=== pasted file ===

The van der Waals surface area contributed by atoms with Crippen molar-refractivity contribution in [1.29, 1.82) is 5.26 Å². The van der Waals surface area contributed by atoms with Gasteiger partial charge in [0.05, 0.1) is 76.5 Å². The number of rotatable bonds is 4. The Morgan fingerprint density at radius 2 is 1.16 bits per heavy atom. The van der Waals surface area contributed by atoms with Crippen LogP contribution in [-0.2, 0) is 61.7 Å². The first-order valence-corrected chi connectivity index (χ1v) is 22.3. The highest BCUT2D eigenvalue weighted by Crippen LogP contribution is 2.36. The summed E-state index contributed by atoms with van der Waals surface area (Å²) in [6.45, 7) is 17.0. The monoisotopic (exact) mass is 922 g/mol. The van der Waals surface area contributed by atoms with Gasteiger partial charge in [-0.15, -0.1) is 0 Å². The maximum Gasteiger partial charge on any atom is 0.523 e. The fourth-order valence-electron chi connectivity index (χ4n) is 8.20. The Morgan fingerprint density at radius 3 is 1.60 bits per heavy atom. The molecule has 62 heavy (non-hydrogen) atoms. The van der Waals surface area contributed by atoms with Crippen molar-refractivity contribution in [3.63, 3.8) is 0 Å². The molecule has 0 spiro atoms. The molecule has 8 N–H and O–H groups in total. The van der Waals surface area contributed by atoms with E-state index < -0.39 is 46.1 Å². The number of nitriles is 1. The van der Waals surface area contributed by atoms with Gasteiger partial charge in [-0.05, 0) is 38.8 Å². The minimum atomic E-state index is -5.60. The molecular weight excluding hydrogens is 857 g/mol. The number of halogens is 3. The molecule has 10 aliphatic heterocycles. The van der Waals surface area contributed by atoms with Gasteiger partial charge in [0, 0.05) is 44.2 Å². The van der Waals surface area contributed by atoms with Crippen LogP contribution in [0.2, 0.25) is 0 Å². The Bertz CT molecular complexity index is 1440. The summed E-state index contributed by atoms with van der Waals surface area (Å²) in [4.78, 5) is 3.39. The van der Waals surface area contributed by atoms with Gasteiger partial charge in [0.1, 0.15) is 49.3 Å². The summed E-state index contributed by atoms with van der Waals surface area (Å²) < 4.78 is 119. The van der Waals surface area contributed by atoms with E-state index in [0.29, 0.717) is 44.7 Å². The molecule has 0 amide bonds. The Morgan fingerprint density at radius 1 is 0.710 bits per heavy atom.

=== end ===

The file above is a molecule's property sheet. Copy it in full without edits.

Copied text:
The van der Waals surface area contributed by atoms with Crippen molar-refractivity contribution in [1.29, 1.82) is 5.26 Å². The van der Waals surface area contributed by atoms with Gasteiger partial charge in [0.05, 0.1) is 76.5 Å². The number of rotatable bonds is 4. The Morgan fingerprint density at radius 2 is 1.16 bits per heavy atom. The van der Waals surface area contributed by atoms with Crippen LogP contribution in [-0.2, 0) is 61.7 Å². The first-order valence-corrected chi connectivity index (χ1v) is 22.3. The highest BCUT2D eigenvalue weighted by Crippen LogP contribution is 2.36. The summed E-state index contributed by atoms with van der Waals surface area (Å²) in [6.45, 7) is 17.0. The monoisotopic (exact) mass is 922 g/mol. The van der Waals surface area contributed by atoms with Gasteiger partial charge in [-0.15, -0.1) is 0 Å². The maximum Gasteiger partial charge on any atom is 0.523 e. The fourth-order valence-electron chi connectivity index (χ4n) is 8.20. The Morgan fingerprint density at radius 3 is 1.60 bits per heavy atom. The molecule has 62 heavy (non-hydrogen) atoms. The van der Waals surface area contributed by atoms with Crippen molar-refractivity contribution in [3.63, 3.8) is 0 Å². The molecule has 0 spiro atoms. The molecule has 8 N–H and O–H groups in total. The van der Waals surface area contributed by atoms with E-state index < -0.39 is 46.1 Å². The number of nitriles is 1. The van der Waals surface area contributed by atoms with Gasteiger partial charge in [-0.05, 0) is 38.8 Å². The minimum atomic E-state index is -5.60. The molecular weight excluding hydrogens is 857 g/mol. The number of halogens is 3. The molecule has 10 aliphatic heterocycles. The van der Waals surface area contributed by atoms with Gasteiger partial charge in [0, 0.05) is 44.2 Å². The van der Waals surface area contributed by atoms with Crippen LogP contribution in [0.2, 0.25) is 0 Å². The Bertz CT molecular complexity index is 1440. The summed E-state index contributed by atoms with van der Waals surface area (Å²) in [4.78, 5) is 3.39. The van der Waals surface area contributed by atoms with Gasteiger partial charge in [0.1, 0.15) is 49.3 Å². The summed E-state index contributed by atoms with van der Waals surface area (Å²) < 4.78 is 119. The van der Waals surface area contributed by atoms with E-state index in [0.29, 0.717) is 44.7 Å². The molecule has 0 amide bonds. The Morgan fingerprint density at radius 1 is 0.710 bits per heavy atom.